Over the last week the government’s working majority was reduced from plus 1 to minus 45. There is still no clarity on the Brexit outcome or the timing of a general election. All of this against the backdrop of a global manufacturing slow down – the UK, Germany, the USA and China have all recorded weakness in manufacturing activity. At least, America and China have agreed to resume trade talk in early October.
Slump. UK manufacturers reported a marked deterioration in business conditions last month. August’s PMI fell to a 7-year low of 47.4. Forward-looking indicators suggest no recovery is on the horizon either. Meanwhile, business optimism also slumped to its lowest level in seven years. Numerous headwinds including Brexit and global trade tensions continue to batter manufacturers. Some firms cite EU-based clients are re-routing supply chains away from the UK. Perhaps the only comfort is that the contraction is currently on par with global manufacturing trends.
High Noon. And it is a nail-biting time for those used to UK services riding in to rescue the UK economy. First the good news. Services grew in August, according to the latest PMI survey. But only just, limping over the magic 50-mark at 50.6, down from 51.4 in July. So the sector’s slowing and it’s currently touch-and-go whether services will actually provide a positive contribution to UK GDP in Q3. Combine this with the manufacturing performance, and the composite PMI posted 49.7, i.e., suggesting the UK economy contracted in August. Whisper it quietly, but there’s a chance we’re in a recession.
Spending spree. It may have been overshadowed by other events at Westminster, but the Spending Round marked a big shift in fiscal policy. Billed turning the page on austerity, it heralded a £13.4 billion boost to public expenditure next year. Day-to-day spending in 2020-21 will rise by 4.1% more than inflation; the fastest pace in 15 years. The “people’s priorities” of healthcare, education and criminal justice are the big winners, though not a single department will face real terms budget cuts. Cue cries of electioneering. Irrespective of motives, higher public spending looks to be here to stay, providing a crutch for the ailing economy to lean on. Recognising that his plans put government at risk of breaking its own fiscal rules, the Chancellor announced a review of the fiscal framework ahead of a Budget this autumn. Now it is unclear if it will be done under the same Chancellor.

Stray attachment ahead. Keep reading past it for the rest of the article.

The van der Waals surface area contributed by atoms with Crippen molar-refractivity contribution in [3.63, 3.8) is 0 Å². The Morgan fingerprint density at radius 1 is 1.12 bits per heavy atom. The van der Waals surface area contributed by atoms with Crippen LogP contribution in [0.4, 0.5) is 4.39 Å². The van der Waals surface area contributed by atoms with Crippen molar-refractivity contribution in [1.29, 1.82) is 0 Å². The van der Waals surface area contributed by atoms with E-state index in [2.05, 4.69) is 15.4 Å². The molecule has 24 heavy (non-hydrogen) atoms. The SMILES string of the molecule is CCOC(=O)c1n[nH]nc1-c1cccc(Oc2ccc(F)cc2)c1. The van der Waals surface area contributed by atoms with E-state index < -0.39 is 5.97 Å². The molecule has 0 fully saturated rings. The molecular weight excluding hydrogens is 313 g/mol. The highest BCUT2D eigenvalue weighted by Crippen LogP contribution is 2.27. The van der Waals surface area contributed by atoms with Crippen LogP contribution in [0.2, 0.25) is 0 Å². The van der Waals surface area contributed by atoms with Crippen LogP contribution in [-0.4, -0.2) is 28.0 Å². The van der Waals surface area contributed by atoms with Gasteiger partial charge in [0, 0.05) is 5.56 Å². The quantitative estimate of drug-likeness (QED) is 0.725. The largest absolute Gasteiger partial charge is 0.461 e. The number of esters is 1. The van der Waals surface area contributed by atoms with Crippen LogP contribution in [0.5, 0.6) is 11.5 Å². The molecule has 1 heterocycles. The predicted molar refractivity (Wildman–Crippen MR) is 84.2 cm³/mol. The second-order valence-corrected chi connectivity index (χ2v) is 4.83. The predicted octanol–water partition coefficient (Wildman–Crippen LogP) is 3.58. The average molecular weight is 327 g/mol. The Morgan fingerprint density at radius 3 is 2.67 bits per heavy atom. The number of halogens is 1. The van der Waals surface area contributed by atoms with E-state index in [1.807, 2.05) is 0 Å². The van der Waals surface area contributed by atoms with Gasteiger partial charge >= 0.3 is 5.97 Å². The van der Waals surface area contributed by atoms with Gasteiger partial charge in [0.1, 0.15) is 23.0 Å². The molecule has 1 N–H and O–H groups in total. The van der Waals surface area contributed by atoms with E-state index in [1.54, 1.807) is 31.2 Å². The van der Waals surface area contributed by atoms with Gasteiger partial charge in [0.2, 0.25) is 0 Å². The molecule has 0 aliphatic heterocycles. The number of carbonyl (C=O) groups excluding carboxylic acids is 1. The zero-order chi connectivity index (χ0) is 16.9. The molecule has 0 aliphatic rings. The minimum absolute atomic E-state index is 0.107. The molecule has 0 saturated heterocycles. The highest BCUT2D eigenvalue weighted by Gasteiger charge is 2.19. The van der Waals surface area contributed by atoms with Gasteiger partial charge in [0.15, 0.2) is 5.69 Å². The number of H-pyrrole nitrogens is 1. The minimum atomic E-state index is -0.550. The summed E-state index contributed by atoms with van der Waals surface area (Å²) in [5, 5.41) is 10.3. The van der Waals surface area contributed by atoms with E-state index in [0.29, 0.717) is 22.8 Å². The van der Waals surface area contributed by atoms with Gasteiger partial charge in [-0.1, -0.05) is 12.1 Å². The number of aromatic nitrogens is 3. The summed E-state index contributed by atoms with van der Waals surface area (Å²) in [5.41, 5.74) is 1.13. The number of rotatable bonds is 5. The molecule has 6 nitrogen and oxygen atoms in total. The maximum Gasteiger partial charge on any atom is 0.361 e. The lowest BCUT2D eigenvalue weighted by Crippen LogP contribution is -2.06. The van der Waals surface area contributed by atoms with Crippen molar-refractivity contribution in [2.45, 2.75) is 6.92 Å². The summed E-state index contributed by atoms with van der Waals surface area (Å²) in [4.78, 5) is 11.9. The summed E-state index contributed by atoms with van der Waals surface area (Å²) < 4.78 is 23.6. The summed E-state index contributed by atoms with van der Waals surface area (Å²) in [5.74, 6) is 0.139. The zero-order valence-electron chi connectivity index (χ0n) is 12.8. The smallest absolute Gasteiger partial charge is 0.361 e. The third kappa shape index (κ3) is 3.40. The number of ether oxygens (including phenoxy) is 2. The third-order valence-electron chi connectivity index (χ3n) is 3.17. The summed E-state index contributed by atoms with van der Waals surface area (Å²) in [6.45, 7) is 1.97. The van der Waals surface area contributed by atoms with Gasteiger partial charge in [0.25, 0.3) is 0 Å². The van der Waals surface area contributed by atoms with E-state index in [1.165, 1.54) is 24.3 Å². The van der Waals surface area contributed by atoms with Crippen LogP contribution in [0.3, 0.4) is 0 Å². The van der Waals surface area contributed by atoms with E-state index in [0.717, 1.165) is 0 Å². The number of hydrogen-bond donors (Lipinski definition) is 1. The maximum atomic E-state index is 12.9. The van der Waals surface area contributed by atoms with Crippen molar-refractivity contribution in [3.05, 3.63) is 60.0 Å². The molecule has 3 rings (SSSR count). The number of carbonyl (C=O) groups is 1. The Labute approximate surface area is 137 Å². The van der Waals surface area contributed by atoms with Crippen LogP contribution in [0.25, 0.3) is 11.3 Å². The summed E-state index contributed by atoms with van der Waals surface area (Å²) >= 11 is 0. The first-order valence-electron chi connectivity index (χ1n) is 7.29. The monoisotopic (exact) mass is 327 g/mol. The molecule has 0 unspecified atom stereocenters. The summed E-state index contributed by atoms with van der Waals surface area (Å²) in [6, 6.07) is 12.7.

Yesterday’s news. The ONS has published for the first time a data series that shows how much each region of the UK is growing on a quarterly basis. Great news for some, like East & West Midlands, who grew at a table topping 3.4% and 3.2% respectively in the latest year. Not so good for the South West and East of England which shrank by 1.1% and 0.4%. The only problem… this growth during the year ending December 2018, and so whilst being a hugely welcome step forward in our understanding of regional economies, risks being a bit like yesterday’s news.
Sobering. Been spending a lot of time reading/ watching/ listening/ discussing Brexit? Of course you have. And so too have companies as they prepare for leaving the EU. That’s been costly in terms of productivity according to a group of researchers at the Bank of England, reducing it by 2-5%, in part because firms are committing several hours per week of top-management time to Brexit planning. The same study concludes, anticipation of Brexit has gradually reduced investment by about 11% over the past three years. And that potentially limits future productivity enhancements.
Poles apart. The US manufacturing ISM index fell below the crucial 50-mark in August, for the first time in three years, as the global manufacturing slowdown spread its tentacles. Some better news followed, at least. The services sector reading beat expectations with a rise to 56.4 from 53.7, giving hope that the wider economy is resisting the production sector’s woes, for now at least. Across both surveys there were reports of tariffs feeding into higher supply-chain costs. A finding not lost on policy-makers, perhaps, as the US and China agreed to rekindle trade talks next month.
Moderating. US non-farm payrolls surprised on the downside in August, rising a tepid 130k, June and July were also marked down. Taking into account temporary hiring for the 2020 census survey, the headline figure for August is overstated. The unemployment rate was unchanged at 3.7% in August. Encouragingly, the participation rate ticked higher to 63.2 last month , signalling more workers entered the labour force – a good sign for US growth near-term. Average earnings posted a decent 3.4% increase y/y in August. Alongside modest inflation, real incomes increased healthily last month. The consumer appears alive and well, at least for now, lessening the chances of a 0.5% Fed funds cut later this month.